Both risks are mitigated through diversification by owning as many stocks and industries as possible rather than just a few. In other words, by investing in globally diversified index funds or mutual funds you reduce your risk by effectively owning a small piece of all the companies in the market rather than just a few. There is less risk in owning 10 thousand companies in index/mutual funds than owning 10 companies. This is because when some companies have significant losses their losses are averaged out by the significant gains of the companies that had record years. There are many studies that show how difficult it is to pick the companies in advance that have the record years. The statistics show that the folks that do well at picking stocks do not persist at it. They may do well in one year, two years, even three years in a row but most don’t do well at it for 10 years in a row. The huge percent (e.g. >99%) of stock pickers that are unable to persist in picking the winners 10+ years in a row cause the studies to conclude that when they do pick winners it is more due to luck than skill. The big winners in one year are often the big losers in the next year or a few years later. The reason for tagging it as luck is due to what the academics call the “efficient market hypothesis”. Well known academic Eugene Fama (Nobel Prize winner in Economics in 2013) used that term to mean that all the available information on companies is already built into the stock price and therefore the prices are fair. In our free market where millions of investors are making trades each day by putting out bidding prices and asking prices those prices are based on what will attract willing buyers and willing sellers who have access to all the same information on the stocks. This means in general each stock is priced fairly to both the buyers benefit and the sellers benefit so that they are both motivated to make the trade. This means there is ~ a 50% probability the stock price will go up in the future and a 50% probability the stock price will go down in the future. When stocks are priced fairly then what determines the future price is future news about the companies which no one knows. This means unless you have insider (i.e., illegal information) you have as much likelihood of picking a winner as a looser. Therefore, few people can pick winners consistently and when they do it is more due to luck than skill. This means the wisest thing to do is to not try to pick individual stocks and instead invest in large globally diversified index/mutual funds so that you capture the returns of the market to effectively get the bird in the hand than try for the 2 in the bush and come up empty.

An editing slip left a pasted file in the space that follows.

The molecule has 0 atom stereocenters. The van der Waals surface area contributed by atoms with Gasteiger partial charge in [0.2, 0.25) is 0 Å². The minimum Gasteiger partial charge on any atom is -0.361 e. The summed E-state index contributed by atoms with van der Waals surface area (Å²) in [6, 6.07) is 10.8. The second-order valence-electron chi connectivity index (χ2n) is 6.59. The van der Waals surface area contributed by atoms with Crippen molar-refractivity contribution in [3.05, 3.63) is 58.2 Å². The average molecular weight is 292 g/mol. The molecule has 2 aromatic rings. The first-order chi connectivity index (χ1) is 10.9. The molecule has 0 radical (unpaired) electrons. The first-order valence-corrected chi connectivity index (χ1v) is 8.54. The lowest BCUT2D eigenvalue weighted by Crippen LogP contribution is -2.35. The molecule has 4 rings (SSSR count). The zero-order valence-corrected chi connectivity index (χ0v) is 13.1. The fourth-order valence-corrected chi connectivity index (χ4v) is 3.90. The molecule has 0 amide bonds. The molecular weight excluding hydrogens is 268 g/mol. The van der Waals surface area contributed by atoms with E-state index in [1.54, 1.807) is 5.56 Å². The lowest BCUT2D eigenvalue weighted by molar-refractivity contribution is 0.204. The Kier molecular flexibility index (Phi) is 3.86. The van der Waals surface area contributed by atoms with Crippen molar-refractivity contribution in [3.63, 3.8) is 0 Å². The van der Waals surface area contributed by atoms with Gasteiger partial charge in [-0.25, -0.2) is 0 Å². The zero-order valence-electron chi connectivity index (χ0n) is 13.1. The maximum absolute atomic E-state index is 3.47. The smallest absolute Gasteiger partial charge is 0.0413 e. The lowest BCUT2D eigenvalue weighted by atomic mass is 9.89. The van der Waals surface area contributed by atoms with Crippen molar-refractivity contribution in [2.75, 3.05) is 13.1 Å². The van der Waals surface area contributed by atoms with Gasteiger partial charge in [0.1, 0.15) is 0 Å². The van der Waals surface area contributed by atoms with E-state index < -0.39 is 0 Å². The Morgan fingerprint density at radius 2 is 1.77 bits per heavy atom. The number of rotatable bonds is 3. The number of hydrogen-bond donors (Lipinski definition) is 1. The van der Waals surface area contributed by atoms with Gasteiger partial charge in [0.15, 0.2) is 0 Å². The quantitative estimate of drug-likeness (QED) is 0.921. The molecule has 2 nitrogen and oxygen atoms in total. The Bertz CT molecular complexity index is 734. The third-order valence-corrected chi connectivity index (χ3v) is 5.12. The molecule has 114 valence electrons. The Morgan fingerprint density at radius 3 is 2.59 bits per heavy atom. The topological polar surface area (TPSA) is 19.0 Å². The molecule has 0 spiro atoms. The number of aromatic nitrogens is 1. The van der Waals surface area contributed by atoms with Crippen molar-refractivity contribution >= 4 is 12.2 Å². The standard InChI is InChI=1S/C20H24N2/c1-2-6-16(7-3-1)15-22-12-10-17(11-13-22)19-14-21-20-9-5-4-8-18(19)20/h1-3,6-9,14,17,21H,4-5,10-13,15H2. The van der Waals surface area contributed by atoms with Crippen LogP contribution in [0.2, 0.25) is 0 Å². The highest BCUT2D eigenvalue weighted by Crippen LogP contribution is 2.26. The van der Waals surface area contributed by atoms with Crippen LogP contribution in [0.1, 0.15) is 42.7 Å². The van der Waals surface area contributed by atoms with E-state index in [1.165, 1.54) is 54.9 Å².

The risk you can’t mitigate is the risk of the entire stock market having a significant loss. This happened in 2008 when almost all stocks lost significant value. However, you can manage this risk by:
- Buying and Holding stock funds for >10 years. For most periods of 10 years or more the owners of a large % of the market (e.g., via index/mutual funds not individual stocks) made a profit rather than a loss. Those that traded when the market went down rather than held on to the funds usually lost money.
- Investing in passive index funds rather than actively managed mutual funds to reduce the trading costs, reduce the yearly tax on profitable transactions, & reduce management fees.
- Having bonds in your portfolio whose profits & losses are not correlated with stocks.
In summary, the investment tip here is to invest in passive, no load, globally diversified index stock funds to capture the returns of the market and to consistently buy and hold them for >10 years.